AfterEllen.com has written a great article here on queer-baiting.
For the two people left on planet earth who don’t know what queer-baiting is – it’s that tiresome practice of television shows drawing in queer audiences by using subtext and hinting at a romance with no intentions of ever following through. Usually accompanied by “no homo” jokes to appease the straight audience.
I am done with queer-baiting, it’s exactly the reason I stopped watching Rizzoli and Isles. I have never seen a show use queer-baiting so rampantly and offensively before in my life. The fact that some lesbians continue to watch it is beyond my comprehension. It’s like playing with the bullies in the school yard, attempting to be accepted but knowing in your heart of hearts that they are laughing at you. Sherlock is rapidly falling in this direction also.
But I think we as a community have to be careful when making claims of queer-baiting. It’s an important, offensive tactic and we mustn’t dilute it by complaining about it when it isn’t there. Subtext is one thing, out and out queer-baiting is another. Fandom communities have grown strong, especially in the last five years, from people seeing potential in characters and shipping them even when the possibility of them being together is minute.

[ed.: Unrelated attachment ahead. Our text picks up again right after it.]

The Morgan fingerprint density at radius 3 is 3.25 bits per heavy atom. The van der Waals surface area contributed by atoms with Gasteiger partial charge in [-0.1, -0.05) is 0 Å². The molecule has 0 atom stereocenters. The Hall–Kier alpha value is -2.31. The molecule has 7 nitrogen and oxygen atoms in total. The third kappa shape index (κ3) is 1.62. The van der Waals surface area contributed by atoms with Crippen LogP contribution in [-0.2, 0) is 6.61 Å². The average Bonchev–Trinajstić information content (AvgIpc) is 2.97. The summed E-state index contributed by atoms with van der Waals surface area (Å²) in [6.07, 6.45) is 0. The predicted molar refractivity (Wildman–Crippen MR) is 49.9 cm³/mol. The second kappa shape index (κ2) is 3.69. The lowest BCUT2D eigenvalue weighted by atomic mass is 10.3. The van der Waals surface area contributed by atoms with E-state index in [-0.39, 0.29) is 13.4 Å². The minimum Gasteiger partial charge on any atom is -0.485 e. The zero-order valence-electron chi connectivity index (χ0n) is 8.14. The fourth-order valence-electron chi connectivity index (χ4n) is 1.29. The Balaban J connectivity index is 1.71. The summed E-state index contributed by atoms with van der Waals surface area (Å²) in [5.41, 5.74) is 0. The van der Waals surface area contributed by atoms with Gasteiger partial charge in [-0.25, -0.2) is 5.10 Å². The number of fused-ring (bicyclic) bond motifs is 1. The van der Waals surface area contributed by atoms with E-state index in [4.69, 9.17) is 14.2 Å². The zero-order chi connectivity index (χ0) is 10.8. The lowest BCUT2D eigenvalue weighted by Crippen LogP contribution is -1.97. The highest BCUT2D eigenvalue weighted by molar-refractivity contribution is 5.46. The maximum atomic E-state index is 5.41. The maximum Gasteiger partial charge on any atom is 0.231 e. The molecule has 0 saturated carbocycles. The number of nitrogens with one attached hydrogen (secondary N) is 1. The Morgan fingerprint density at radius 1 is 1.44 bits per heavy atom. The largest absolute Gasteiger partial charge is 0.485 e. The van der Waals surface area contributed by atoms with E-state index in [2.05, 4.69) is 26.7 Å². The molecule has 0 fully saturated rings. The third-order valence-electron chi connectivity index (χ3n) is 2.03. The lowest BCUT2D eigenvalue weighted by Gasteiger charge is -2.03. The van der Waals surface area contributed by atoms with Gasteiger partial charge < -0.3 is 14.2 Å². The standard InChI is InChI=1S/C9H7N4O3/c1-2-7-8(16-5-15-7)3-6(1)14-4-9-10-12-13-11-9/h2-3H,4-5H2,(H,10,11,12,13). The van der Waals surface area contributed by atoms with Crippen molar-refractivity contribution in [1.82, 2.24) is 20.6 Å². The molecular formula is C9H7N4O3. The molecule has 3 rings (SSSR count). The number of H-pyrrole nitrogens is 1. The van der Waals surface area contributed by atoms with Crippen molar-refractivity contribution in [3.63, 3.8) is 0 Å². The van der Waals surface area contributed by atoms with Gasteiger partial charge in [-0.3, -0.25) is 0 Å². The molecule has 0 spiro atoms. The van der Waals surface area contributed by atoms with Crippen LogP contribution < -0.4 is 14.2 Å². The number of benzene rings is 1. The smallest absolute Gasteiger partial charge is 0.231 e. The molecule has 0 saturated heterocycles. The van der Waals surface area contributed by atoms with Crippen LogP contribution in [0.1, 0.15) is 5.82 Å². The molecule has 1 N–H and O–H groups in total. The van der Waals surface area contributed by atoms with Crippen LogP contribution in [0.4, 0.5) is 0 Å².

I shipped Janeway and Seven, Miranda and Andy and now Cat and Kara. None of these pairings would ever work on screen in my opinion and there comes a point where the fandom diverts from the show. I can happily watch any of these shows with no romantic pairing between my ships because I enjoy the shows independently. The lack of queer-baiting makes me look at these ships fondly and feel a sense of ownership and community.
Queer-baiting TV shows make me feel like I am being coerced and managed. Not to mention the fact that it is a terrible, horrible and morally reprehensible practice that we need to start fighting against.